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Friday, December 10, 2010

Friday Film Buff: Transparency

I think that part of being a film buff is recognizing the good in a bad movie, and I don't mean unintentional campiness, or "so bad it's good." I mean looking at a movie that somewhere went off the tracks in spite of the talent involved.
One such film is 1992's Memoirs of an Invisible Man, directed by John Carpenter and starring Chevy Chase.
I was looking forward to this film as I was a fan of Chevy Chase, and this - from all I had read - was going to be a real departure for him: a straight leading man action role. Don't get me wrong, I enjoyed his comic-action-hero portrayals in the Fletch films and Spies Like Us, but I had always believed that he possessed more range as an actor, and I was anxious to see him show it.

I was a little disappointed when the trailer came out, but I understood that the studio was trying to reach the broadest base: people who were looking for a funny Chevy Chase. They had edited the trailer to make it look like a different movie and appeal to that potential audience. It actually happens a lot. And it's pretty easy to do.
I still had high hopes for the film, and, for the first half hour or so, it was everything I hoped it would be. There were comic elements, but nothing particularly out of character for an action film.
Chevy Chase was witty but not goofy, his baritone voice-over narration well-suited to the dramatic tone of the events. I was elated.
"Holly Hunter's a mute? And there's a piano?
Sure, I'll take a look at the script."
Then things started to unravel a bit. It became very apparent that John Carpenter was having a little too much fun with the special effects. The effects are great, mind you, but some sequences - like the scene in the trailer with the jogging suit with no jogger heading down the beach - were out of character for the protagonist and contrary to the plot. Also seen in the trailer is one of the rather overt "winks" at the original Invisible Man film.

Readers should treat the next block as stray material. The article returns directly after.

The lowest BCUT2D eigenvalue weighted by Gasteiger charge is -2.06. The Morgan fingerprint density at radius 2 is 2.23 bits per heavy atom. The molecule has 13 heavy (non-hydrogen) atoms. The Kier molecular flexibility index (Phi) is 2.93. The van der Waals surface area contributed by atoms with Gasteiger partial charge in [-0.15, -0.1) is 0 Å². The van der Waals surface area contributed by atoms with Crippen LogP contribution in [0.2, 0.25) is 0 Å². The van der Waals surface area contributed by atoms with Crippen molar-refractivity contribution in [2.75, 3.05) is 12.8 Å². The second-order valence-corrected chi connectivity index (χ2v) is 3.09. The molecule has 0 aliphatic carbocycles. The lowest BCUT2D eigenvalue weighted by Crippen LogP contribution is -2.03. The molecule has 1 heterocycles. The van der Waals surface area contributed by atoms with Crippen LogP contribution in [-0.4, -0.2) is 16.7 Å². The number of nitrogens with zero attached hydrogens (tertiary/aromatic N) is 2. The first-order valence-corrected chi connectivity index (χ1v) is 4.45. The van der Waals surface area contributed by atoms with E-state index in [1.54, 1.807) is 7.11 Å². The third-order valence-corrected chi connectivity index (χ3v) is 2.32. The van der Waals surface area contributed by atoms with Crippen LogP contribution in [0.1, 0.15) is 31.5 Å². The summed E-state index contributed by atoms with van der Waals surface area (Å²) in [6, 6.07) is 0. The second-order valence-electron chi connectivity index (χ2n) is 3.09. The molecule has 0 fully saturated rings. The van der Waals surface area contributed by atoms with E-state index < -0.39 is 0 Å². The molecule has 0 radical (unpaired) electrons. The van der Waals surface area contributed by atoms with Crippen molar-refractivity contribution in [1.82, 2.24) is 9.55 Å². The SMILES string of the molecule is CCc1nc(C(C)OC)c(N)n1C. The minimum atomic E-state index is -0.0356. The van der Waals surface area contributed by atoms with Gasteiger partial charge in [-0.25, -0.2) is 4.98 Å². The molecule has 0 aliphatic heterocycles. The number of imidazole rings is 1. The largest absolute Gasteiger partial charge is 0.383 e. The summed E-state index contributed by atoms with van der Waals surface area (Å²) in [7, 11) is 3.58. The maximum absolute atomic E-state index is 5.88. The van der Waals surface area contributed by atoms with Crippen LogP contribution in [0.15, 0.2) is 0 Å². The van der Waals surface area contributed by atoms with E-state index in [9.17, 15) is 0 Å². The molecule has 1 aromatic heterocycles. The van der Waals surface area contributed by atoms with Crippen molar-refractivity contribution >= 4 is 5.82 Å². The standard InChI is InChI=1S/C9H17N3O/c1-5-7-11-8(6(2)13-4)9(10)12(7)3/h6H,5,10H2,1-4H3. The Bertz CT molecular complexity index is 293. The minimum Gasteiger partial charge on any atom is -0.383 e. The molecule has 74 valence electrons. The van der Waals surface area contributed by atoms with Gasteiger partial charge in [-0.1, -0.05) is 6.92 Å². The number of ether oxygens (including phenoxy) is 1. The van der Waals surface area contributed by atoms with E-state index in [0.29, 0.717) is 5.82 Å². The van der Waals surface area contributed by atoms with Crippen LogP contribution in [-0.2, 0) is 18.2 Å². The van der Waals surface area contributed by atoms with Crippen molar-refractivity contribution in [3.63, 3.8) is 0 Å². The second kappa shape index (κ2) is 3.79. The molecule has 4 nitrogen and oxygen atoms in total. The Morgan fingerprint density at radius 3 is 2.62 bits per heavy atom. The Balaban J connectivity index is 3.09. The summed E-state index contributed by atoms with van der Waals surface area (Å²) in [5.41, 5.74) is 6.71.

By "overt," I mean that Carpenter made an allusion to the old film, pointed out that he had made an allusion, checked to make sure that we saw he'd made an allusion, then made the allusion once more for everyone who missed it. At times, it got to be a bit too much.
Chase was very good at portraying the loneliness and fear of invisibility - an important element from H.F. Saint's 1987 novel on which the film is based - but the added dream sequences employed slapstick to convey the same idea, and greatly detracted from the drama.
"This is my serious face."
That having been said, there is still a lot of good in this film. Chase is terrific. Unfortunately, because this film was not well-received, it marked the beginning of the end for his career as a leading man (comic or otherwise) and it was the last time he attempted to play it straight until a memorable appearance on Law & Order in 2006. (One could argue that his role in Man of the House (1995) was not strictly comical, but his character's alias was "Squatting Dog.")
Daryl Hannah - of whom I am not a fan - is also surprisingly good in this film, even more so when you realize that she was acting to empty space. Two of my favorites, Michael McKean and Stephen Tobolowsky, are there, too (if a bit under-utilized), and Sam Neill is devilishly good as Chase's unscrupulous pursuer.
And, as I said, the special effects are pretty impressive.
I wouldn't necessarily advocate that you go out right now and add it to your Blu-Ray collection, but, if it comes on cable some night, I'd say give it a look. Who knows? You might even be more forgiving of it than I am.

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